When fundraising leaders listen for all 3 elements of the conversation, we are better prepared to understand our donors and meet their needs. We gain not only insight into their philanthropy, but also additional opportunities to show that we value them and their philanthropic goals.

TIP: At your next meeting, write FACTS, FEELINGS, and VALUES at the top of your notes. As you listen to the other person speaking, pay attention for each, and record important points in the conversation, drawing arrows back to each word at the top to make connections. What do you notice matters most to this donor?

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2. Influence: Honor Differences.

Fundraising leaders may wrestle with the idea of influence. We know we need to leverage it to build resources for our mission, but discussing tactics to influence others may make us feel uncomfortable. Instead, focus on how and what donors want to keep their needs at the center.

Like communication, influence is less about you, and more about the other person. Everyone has preferred ways to receive information, so when you use the right method for the person, you honor those differences and celebrate unique perspectives. At CCL, we call this using the head, heart, or hands to influence:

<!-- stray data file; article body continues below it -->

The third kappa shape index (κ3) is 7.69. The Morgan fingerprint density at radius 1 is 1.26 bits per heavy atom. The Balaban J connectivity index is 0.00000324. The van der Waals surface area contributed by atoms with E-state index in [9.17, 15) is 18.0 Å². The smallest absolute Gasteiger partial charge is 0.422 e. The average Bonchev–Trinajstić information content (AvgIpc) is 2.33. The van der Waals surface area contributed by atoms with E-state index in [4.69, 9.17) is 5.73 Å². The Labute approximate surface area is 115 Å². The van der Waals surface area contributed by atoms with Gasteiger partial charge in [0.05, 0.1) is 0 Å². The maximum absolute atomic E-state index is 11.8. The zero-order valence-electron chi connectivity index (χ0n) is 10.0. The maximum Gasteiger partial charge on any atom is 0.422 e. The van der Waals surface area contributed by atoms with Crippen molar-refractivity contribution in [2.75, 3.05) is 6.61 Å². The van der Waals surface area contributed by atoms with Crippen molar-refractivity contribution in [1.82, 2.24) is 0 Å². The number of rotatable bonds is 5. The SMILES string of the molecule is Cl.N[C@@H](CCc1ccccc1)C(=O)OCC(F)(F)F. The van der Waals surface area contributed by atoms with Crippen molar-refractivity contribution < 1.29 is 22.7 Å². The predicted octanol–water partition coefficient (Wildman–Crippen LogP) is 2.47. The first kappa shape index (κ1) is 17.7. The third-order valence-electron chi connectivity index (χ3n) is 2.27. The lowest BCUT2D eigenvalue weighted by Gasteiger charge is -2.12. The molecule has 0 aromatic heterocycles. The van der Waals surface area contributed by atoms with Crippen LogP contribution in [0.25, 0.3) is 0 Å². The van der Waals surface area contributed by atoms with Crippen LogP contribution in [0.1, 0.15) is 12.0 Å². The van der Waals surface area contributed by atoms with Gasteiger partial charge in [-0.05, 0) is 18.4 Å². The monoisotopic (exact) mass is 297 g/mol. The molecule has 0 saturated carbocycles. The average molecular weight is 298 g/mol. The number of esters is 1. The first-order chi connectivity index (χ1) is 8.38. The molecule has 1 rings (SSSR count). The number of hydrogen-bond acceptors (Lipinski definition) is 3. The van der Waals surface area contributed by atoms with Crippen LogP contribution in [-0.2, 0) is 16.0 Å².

• Head: Logical arguments appeal to people who are moved by facts, figures, and intellectual discourse.
  • Heart: Emotional appeals and stories that illustrate your mission inspire people who lead with values.
  • Hands: Collaborate with these individuals, either through conversation or active volunteerism, and help them get involved directly.

So, fundraising leader, what matters most to your donor: statistics and facts about your programs, or stories of impact? Or perhaps they get the most joy through hands-on volunteer work? Effective influencing is really just understanding what matters most to the listener, so you can honor their preferences.

TIP: Don’t know your donor’s preferred style? Deliberately include examples of all 3 tactics in your next conversation, and watch for where you donor engages most.

3. Learning Agility: Learning from Experience.

Agility is the ability to change course. Being nimble enables us to respond to shifting community needs, a new generation of donors, or an evolving nonprofit mission. Change is inevitable; it’s what you do after it that’s most important.

When we have learning agility, we don’t go from success to success. How often have you heard that fundraisers hear No more than Yes? While we know this rationally, we often forget when faced with rejection. But it is impossible to grow without it.